2019 Florida Statutes
Specific rulemaking authority.
Specific rulemaking authority.
39.0121 Specific rulemaking authority.—Pursuant to the requirements of s. 120.536, the department is specifically authorized to adopt, amend, and repeal administrative rules which implement or interpret law or policy, or describe the procedure and practice requirements necessary to implement this chapter, including, but not limited to, the following:
(1) Background screening of department employees and applicants; criminal records checks of prospective foster and adoptive parents; and drug testing of protective investigators.
(2) Reporting of child abuse, neglect, and abandonment; reporting of child-on-child sexual abuse; false reporting; child protective investigations; taking a child into protective custody; and shelter procedures.
(3) Confidentiality and retention of department records; access to records; and record requests.
(4) Department and client trust funds.
(5) Requesting of services from Child Protection Teams.
(6) Consent to and provision of medical care and treatment for children in the care of the department.
(7) Federal funding requirements and procedures; foster care and adoption subsidies; and subsidized independent living.
(8) Agreements with law enforcement and other state agencies; access to the National Crime Information Center (NCIC); and access to the parent locator service.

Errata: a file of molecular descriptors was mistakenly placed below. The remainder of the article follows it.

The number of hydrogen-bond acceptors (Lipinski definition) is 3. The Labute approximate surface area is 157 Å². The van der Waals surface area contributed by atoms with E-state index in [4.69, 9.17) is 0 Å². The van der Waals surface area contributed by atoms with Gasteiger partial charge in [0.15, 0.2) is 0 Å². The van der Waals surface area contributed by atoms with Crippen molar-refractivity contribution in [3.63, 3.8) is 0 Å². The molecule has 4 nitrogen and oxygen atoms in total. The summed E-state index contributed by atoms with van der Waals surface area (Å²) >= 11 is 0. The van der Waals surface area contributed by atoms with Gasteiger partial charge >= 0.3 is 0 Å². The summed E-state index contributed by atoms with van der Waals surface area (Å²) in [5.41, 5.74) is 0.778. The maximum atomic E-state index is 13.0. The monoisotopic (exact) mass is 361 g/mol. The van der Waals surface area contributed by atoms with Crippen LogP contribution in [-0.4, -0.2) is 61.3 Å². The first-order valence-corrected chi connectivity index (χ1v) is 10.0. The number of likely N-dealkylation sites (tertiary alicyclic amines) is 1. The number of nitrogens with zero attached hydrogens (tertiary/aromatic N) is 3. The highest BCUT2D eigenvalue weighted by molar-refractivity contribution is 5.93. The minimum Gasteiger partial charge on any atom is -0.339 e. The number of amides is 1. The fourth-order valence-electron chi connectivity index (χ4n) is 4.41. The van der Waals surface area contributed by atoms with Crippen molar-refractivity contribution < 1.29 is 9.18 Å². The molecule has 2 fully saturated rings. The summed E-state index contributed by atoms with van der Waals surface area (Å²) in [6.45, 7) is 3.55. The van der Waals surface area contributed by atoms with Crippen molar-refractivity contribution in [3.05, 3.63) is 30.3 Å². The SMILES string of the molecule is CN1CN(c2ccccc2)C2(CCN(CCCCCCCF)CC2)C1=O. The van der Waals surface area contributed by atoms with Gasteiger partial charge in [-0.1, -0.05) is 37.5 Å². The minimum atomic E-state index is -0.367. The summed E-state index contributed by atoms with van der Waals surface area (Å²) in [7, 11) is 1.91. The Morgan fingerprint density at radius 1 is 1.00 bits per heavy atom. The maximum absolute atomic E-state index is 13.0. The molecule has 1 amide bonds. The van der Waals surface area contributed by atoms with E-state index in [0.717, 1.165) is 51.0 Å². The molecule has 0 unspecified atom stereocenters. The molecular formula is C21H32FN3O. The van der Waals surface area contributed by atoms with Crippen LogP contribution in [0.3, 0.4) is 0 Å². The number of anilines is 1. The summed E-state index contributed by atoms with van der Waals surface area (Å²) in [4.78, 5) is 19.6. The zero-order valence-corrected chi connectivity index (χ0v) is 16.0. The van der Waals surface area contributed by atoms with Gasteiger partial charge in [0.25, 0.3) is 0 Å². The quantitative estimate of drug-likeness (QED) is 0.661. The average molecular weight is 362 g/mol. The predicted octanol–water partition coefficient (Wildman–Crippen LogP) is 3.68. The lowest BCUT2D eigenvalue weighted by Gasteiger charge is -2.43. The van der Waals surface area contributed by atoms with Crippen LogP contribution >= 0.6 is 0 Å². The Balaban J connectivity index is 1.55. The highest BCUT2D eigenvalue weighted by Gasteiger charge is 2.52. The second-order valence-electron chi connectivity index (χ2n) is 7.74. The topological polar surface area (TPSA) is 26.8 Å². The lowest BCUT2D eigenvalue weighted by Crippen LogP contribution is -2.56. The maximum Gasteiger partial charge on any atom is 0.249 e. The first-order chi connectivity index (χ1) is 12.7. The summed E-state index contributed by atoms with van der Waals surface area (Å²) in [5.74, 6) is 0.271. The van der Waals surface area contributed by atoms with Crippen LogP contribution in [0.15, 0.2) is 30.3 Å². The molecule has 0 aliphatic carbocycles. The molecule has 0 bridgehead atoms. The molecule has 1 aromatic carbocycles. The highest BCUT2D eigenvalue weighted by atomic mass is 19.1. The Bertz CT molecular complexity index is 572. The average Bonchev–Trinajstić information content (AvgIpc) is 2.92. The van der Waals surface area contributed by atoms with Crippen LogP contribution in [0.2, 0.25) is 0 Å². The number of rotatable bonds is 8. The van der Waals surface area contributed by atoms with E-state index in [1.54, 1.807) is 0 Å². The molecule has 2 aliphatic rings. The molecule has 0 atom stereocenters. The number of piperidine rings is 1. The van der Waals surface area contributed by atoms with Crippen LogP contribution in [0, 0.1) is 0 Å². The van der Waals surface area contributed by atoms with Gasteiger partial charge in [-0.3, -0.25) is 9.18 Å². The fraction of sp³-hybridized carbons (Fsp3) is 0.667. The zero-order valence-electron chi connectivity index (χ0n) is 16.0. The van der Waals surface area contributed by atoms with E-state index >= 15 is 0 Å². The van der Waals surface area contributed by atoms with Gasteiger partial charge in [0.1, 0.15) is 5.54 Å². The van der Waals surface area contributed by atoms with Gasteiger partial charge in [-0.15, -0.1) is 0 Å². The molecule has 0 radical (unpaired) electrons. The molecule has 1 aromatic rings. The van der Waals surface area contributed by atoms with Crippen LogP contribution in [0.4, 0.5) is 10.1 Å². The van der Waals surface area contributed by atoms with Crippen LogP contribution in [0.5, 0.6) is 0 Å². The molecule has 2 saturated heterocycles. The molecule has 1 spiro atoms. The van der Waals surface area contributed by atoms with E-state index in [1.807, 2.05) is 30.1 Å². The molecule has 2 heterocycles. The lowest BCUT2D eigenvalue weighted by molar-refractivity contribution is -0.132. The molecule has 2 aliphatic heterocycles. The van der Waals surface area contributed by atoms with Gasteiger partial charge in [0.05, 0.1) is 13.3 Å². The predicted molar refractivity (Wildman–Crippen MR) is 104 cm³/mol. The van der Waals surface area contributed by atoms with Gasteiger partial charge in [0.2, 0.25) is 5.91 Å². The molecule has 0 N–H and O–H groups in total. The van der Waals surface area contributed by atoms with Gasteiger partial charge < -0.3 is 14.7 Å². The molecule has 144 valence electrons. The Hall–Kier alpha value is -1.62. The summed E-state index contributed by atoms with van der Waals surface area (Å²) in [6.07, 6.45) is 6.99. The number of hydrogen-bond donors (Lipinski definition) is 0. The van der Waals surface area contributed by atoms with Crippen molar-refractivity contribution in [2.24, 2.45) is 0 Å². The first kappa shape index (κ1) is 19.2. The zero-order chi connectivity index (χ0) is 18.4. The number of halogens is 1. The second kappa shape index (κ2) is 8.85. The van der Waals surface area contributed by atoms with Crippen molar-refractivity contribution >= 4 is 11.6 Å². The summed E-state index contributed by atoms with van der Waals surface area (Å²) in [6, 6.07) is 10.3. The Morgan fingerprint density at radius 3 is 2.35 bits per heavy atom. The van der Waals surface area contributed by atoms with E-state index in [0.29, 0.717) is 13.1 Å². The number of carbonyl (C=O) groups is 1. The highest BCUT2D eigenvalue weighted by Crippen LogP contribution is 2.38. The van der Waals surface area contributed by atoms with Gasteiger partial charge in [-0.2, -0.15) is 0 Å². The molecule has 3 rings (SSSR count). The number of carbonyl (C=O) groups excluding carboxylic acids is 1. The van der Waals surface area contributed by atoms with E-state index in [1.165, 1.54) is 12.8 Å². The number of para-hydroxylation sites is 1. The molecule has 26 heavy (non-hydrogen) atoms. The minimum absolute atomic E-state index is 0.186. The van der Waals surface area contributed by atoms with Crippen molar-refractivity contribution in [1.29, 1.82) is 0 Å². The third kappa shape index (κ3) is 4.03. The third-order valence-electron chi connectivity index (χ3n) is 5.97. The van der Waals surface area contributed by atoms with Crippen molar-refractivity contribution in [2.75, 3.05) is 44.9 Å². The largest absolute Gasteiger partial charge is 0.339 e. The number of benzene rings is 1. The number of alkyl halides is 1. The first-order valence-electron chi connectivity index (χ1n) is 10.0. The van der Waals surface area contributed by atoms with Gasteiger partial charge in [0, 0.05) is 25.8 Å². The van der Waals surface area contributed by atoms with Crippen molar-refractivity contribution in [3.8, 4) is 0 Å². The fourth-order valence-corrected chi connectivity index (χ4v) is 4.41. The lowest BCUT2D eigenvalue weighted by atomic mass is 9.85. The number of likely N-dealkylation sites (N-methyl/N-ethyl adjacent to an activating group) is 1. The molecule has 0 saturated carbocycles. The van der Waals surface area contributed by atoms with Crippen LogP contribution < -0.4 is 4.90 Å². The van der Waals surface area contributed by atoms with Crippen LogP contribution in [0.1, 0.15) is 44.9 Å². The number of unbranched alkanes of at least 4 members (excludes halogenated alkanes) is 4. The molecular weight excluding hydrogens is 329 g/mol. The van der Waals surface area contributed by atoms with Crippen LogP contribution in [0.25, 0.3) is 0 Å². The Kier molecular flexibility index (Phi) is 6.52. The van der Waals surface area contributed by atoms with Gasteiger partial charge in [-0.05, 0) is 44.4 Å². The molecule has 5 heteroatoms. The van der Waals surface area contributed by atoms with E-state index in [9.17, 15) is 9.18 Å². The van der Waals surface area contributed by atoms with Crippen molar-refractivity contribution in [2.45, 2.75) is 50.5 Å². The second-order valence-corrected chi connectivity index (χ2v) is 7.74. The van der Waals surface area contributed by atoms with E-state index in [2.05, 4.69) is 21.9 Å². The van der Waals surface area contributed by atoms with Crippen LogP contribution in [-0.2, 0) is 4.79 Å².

(9) Licensing, registration, and certification of child day care providers, shelter and foster homes, and residential child-caring and child-placing agencies.
(10) The Intensive Crisis Counseling Program and any other early intervention programs and kinship care assistance programs.
(11) Department contracts, pilot programs, and demonstration projects.
(12) Legal and casework procedures, including, but not limited to, mediation, diligent search, stipulations, consents, surrenders, and default, with respect to dependency, termination of parental rights, adoption, guardianship, and kinship care proceedings.
(13) Legal and casework management of cases involving in-home supervision and out-of-home care, including judicial reviews, administrative reviews, case plans, and any other documentation or procedures required by federal or state law.
(14) Injunctions and other protective orders, domestic-violence-related cases, and certification of domestic violence centers.
(15) Provision for making available to all physical custodians and family services counselors the information required by s. 39.6012(2) and for ensuring that this information follows the child until permanency has been achieved.
(16) Provisions for reporting, locating, recovering, and stabilizing children whose whereabouts become unknown while they are involved with the department and for preventing recurrences of such incidents. At a minimum, the rules must:
(a) Provide comprehensive, explicit, and consistent guidelines to be followed by the department’s employees and contracted providers when the whereabouts of a child involved with the department are unknown.
(b) Include criteria to determine when a child is missing for purposes of making a report to a law enforcement agency, and require that in all cases in which a law enforcement agency has accepted a case for criminal investigation pursuant to s. 39.301(2)(c) and the child’s whereabouts are unknown, the child shall be considered missing and a report made.
(c) Include steps to be taken by employees and contracted providers to ensure and provide evidence that parents and guardians have been advised of the requirements of s. 787.04(3) and that violations are reported.
History.—s. 23, ch. 98-403; s. 6, ch. 99-193; s. 2, ch. 2006-86; s. 2, ch. 2008-245; s. 1, ch. 2010-210; s. 41, ch. 2011-213; s. 12, ch. 2019-3.